The people dubbed “deregulation zealots” and “right wing ideologues” by energy secretary Chris Huhne have seemingly won another battle inside government.
Slipped out yesterday as growth figures grabbed the headlines, was the news the people dubbed “deregulation zealots” and “right wing ideologues” by energy secretary Chris Huhne have seemingly won another battle inside government.
In a significant shake up of the UK’s planning laws, ministers are proposing a new presumption in favour of developments like roads, supermarkets and other major building works in the countryside.
Responding to the Conservative proposals The National Trust warned:
“Green belt could be sacrificed to Los Angeles-style urban sprawl in the name of economic growth.”
But planning is just one policy area where the Tory Right are seeing environmental laws as “red tape” and agitating to scrap them.
Already Labour’s pledge to make all new homes zero carbon by 2016 has been significantly watered down. Equally, the Green Investment Bank has been curtailed – prohibited from acting as a bank until 2014 at the earliest.
A recent rebellion by David Cameron’s MEPs in Brussels saw them defy him to vote down new European proposals aimed at cutting emissions and boosting green industry. Never mind that more than 70 major European businesses including Google, Unilever, Scottish and Southern Energy, and Phillips said the proposals in question would make our economy stronger.
Never mind that the companies supporting the new green measures between them account for more than 3.8 million employees, with an annual turnover of more than €1 trillion a sum, superior to the combined GDPs of Poland, Sweden and Austria.
Mr Cameron’s supposedly pro-industry MEPs decided instead to side with Poland’s coal lobby and Germany’s car industry and voted down the new green plan. Following the vote, Mr Huhne reportedly launched an investigation into whether his coalition partners were, on this occasion, ‘got at’ by Big Carbon lobbyists.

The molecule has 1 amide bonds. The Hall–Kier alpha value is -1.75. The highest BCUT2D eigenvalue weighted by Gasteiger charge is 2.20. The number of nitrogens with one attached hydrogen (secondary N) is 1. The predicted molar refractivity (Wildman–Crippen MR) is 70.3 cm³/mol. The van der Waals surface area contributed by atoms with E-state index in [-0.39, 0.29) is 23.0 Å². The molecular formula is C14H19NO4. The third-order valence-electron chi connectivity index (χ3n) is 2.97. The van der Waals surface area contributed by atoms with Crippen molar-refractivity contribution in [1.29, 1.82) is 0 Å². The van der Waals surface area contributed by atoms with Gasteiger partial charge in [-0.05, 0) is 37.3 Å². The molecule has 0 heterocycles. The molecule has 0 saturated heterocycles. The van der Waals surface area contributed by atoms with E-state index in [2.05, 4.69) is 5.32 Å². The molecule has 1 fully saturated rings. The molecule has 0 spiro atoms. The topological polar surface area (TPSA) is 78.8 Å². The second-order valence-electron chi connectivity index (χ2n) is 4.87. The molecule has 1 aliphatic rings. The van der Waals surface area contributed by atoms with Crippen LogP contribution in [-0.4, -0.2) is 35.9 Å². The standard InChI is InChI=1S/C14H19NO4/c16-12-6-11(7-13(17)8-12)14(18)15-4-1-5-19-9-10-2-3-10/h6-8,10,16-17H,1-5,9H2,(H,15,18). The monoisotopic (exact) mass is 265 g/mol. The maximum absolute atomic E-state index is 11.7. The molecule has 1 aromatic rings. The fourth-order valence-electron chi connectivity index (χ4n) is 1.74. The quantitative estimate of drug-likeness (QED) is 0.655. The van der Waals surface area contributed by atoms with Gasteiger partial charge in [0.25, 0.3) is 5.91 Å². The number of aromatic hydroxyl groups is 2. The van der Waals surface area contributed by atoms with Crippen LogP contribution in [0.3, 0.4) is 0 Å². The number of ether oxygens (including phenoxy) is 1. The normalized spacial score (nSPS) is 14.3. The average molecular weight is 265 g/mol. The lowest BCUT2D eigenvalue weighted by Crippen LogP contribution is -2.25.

As our economy flatlines, we can expect Lord Lawson’s climate denial lobby group and their friends on the Tory Right to once again up the pressure for cutting green laws. According to Tim Montgomerie, polling for his Conservative Home website reveals Tory members rank Mr Cameron’s environmental policies as one of his biggest mistakes since becoming leader.
Yet rather than heed their calls, Mr Cameron would do better to follow the lead of German Chancellor Angela Merkel. She is a Conservative beginning to recognise the potential of clean industries to be an engine of her country’s economy.
“…lies the makings of an alternative economic strategy, focused on growth, skilled job creation and a revival of Britain’s manufacturing sector.”
In other words, far from curtailing growth, environmental laws and green investment can boost our economy. As Der Spiegel’s Christian Schwägerl put it, Germany is becoming “the world’s most important laboratory of ‘green growth’”.
Chancellor Merkel’s administration is planning:
“…to double the share of renewable energy to 35 per cent of consumption in 2020, 50 per cent in 2030, 65 per cent in 2040, and more than 80 per cent in 2050. At the same time, the Chancellor vows to cut CO2 emissions (compared to 1990 levels) by 40 per cent in 2020, by 55 per cent in 2030, and by more than 80 per cent in 2050.”
Britain, meanwhile, has slipped in the league table for green investment from third to 13th. Without a new strategy from the UK chancellor, Britain will continue to lose jobs and industries to economic leaders like Germany.
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